Traditional corporate culture, which relies on companies themselves to manufacture and sell mass-produced products and which only sees the consumer as a target group, is increasingly losing economic value. In this new network economy, a horizontal cooperation between companies is taking root. The catchword of the day is “co-opetition,” cooperating and competing at the same time. Amazon is a good example of this. For Amazon, which was originally founded as an online bookseller, it was always about having the most effective relationship with the customer; it was only after this was accomplished that disseminating products became important. With consumer centricity as an organization strategy, it was also easy for Amazon to profitably market electronic devices.
An online marketplace was introduced under the “amazon” brand, which organized the customer relationship for independent retailers from a wide variety of sectors. This is how Amazon became the direct competitor of the big bricks-and-mortar electronics stores. In the meantime, Amazon sells its own eBook reader called “Kindle” and a tablet computer called “Kindle Fire.” The retailer has become a producer of consumer electronics, which illustrates how Amazon has never let the topic of consumer centricity out of sight. The hardware also serves as a “service product” for the new Amazon Cloud Drive. This new cloud-computing product allows individuals to store their own music, video and text files. In the future, eBooks will remain on the virtual bookshelf at the most successful social commerce retailer, and individuals will be able to privately “borrow” them. Individual customers count – everywhere in the world.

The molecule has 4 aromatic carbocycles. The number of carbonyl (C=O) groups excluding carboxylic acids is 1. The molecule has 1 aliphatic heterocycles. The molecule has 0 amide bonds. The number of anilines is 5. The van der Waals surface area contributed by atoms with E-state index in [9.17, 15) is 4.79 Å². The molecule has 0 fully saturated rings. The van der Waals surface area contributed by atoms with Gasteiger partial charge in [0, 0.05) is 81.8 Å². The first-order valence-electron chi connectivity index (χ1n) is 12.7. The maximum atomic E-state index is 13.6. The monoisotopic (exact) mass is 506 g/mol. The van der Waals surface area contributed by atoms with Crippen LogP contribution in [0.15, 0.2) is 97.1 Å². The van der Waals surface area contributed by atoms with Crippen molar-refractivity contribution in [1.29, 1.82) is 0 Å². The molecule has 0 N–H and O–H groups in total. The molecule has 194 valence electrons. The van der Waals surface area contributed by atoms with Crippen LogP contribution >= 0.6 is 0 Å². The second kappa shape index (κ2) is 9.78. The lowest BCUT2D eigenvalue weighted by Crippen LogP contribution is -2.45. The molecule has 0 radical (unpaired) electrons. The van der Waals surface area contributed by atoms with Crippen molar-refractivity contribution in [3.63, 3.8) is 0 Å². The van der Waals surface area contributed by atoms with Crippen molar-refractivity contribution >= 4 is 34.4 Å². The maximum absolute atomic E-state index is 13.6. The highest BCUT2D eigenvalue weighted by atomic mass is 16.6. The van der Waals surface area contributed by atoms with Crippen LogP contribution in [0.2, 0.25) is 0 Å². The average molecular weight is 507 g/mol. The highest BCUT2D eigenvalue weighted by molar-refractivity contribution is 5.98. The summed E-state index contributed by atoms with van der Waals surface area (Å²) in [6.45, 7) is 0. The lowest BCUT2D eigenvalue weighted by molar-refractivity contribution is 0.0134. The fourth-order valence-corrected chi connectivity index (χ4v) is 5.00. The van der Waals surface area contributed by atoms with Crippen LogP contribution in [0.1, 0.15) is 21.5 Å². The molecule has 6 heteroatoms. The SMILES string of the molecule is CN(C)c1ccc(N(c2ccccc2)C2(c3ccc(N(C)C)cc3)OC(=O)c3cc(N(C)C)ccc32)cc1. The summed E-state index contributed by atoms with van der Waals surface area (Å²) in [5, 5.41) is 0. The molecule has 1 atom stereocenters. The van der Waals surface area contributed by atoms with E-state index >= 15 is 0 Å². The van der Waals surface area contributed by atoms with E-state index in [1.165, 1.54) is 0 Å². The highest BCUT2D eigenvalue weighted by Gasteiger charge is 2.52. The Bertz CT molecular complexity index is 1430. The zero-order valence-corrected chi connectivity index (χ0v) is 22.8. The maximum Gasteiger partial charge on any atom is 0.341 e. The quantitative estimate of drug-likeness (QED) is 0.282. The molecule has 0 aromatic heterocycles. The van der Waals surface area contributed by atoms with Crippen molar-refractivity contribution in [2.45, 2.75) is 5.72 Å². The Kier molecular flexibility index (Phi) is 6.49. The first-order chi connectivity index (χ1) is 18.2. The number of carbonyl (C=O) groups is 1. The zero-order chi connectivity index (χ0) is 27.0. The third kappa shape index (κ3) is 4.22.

New added value through consumer centricity
Consumer centricity shortens the value-added chain by using a new social structure. Companies and consumers are aware of their common interests and form a project community. The concept is based on a cooperative approach. Added value is no longer organized from the product side, it is organized from the people side. Consumers become the initiators of production and trade.
“Linking instead of dividing” is the challenge for management. Specialization and silo mentality are losing their economic power in company organizational structures. It is no longer enough to streamline the production and sale of goods and then present the customer with a fait accompli: Consumers want to participate in the discussion and in the decision-making process. The customer-driven mindset will lead to a radical change in the way value-added chains are organized. What will count tomorrow is not who has the most customers, but rather who has the best customers.
Product categories are not what determine success in social commerce; success is determined by active customer relationships. In order to save time, customers provide companies with personal information. Companies use this information to automate their workflow processes. Consumer centricity is a further development in the world of management science – the transition from industrial production to a network economy. Efficiency will no longer be determined by the production cycles of machines, but by knowledge about people’s relationship history and information about people’s needs and wants.
For companies, what will matter in the future is being able to profit from utilizing even more information about individual consumers, because the consumer is gaining power. On the internet, people and companies are on equal terms. Customers inform customers about product quality as well as the quality of a company’s customer support services. The collective discussion increases assurances in the decision-making process when choosing goods or services. The individual customer makes a decision, and then everyone – all over the world – finds out about the decision they made.